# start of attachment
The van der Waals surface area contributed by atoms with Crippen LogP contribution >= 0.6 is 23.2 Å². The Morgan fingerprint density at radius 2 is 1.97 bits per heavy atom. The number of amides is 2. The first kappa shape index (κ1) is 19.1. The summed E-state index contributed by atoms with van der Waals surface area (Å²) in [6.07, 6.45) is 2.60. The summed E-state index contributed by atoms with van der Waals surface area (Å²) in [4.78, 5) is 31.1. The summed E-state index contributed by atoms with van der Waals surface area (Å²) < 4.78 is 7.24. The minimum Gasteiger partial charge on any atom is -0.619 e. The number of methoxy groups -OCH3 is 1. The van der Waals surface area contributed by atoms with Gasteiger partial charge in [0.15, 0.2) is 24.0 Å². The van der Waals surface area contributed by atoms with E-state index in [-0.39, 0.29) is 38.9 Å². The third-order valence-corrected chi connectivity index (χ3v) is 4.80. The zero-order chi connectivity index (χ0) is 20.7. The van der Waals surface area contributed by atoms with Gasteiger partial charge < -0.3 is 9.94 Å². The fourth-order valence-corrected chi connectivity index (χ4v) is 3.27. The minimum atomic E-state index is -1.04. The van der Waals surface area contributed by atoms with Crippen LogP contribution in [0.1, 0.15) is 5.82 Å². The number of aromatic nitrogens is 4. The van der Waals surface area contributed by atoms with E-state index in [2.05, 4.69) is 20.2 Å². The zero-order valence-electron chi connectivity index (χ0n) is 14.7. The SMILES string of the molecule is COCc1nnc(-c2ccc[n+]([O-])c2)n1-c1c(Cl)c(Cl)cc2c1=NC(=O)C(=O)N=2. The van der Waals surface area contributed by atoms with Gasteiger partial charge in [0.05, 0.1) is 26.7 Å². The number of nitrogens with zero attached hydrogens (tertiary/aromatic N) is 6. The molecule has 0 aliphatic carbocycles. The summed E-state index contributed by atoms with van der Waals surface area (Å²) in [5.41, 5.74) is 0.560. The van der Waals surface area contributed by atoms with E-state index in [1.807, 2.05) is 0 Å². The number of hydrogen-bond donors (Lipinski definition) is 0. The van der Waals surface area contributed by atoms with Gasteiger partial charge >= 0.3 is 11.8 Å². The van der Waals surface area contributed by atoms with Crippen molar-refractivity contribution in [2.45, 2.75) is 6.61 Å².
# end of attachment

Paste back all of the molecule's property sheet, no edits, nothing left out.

The van der Waals surface area contributed by atoms with Crippen LogP contribution >= 0.6 is 23.2 Å². The Morgan fingerprint density at radius 2 is 1.97 bits per heavy atom. The number of amides is 2. The first kappa shape index (κ1) is 19.1. The summed E-state index contributed by atoms with van der Waals surface area (Å²) in [6.07, 6.45) is 2.60. The summed E-state index contributed by atoms with van der Waals surface area (Å²) in [4.78, 5) is 31.1. The summed E-state index contributed by atoms with van der Waals surface area (Å²) < 4.78 is 7.24. The minimum Gasteiger partial charge on any atom is -0.619 e. The number of methoxy groups -OCH3 is 1. The van der Waals surface area contributed by atoms with Gasteiger partial charge in [0.15, 0.2) is 24.0 Å². The van der Waals surface area contributed by atoms with E-state index in [-0.39, 0.29) is 38.9 Å². The third-order valence-corrected chi connectivity index (χ3v) is 4.80. The zero-order chi connectivity index (χ0) is 20.7. The van der Waals surface area contributed by atoms with Gasteiger partial charge < -0.3 is 9.94 Å². The fourth-order valence-corrected chi connectivity index (χ4v) is 3.27. The minimum atomic E-state index is -1.04. The van der Waals surface area contributed by atoms with Crippen LogP contribution in [0.1, 0.15) is 5.82 Å². The number of aromatic nitrogens is 4. The van der Waals surface area contributed by atoms with E-state index in [2.05, 4.69) is 20.2 Å². The zero-order valence-electron chi connectivity index (χ0n) is 14.7. The SMILES string of the molecule is COCc1nnc(-c2ccc[n+]([O-])c2)n1-c1c(Cl)c(Cl)cc2c1=NC(=O)C(=O)N=2. The van der Waals surface area contributed by atoms with Gasteiger partial charge in [0.05, 0.1) is 26.7 Å². The number of nitrogens with zero attached hydrogens (tertiary/aromatic N) is 6. The molecule has 0 aliphatic carbocycles. The summed E-state index contributed by atoms with van der Waals surface area (Å²) in [5.41, 5.74) is 0.560. The van der Waals surface area contributed by atoms with E-state index in [1.807, 2.05) is 0 Å². The number of hydrogen-bond donors (Lipinski definition) is 0. The van der Waals surface area contributed by atoms with Gasteiger partial charge >= 0.3 is 11.8 Å². The van der Waals surface area contributed by atoms with Crippen molar-refractivity contribution in [2.45, 2.75) is 6.61 Å².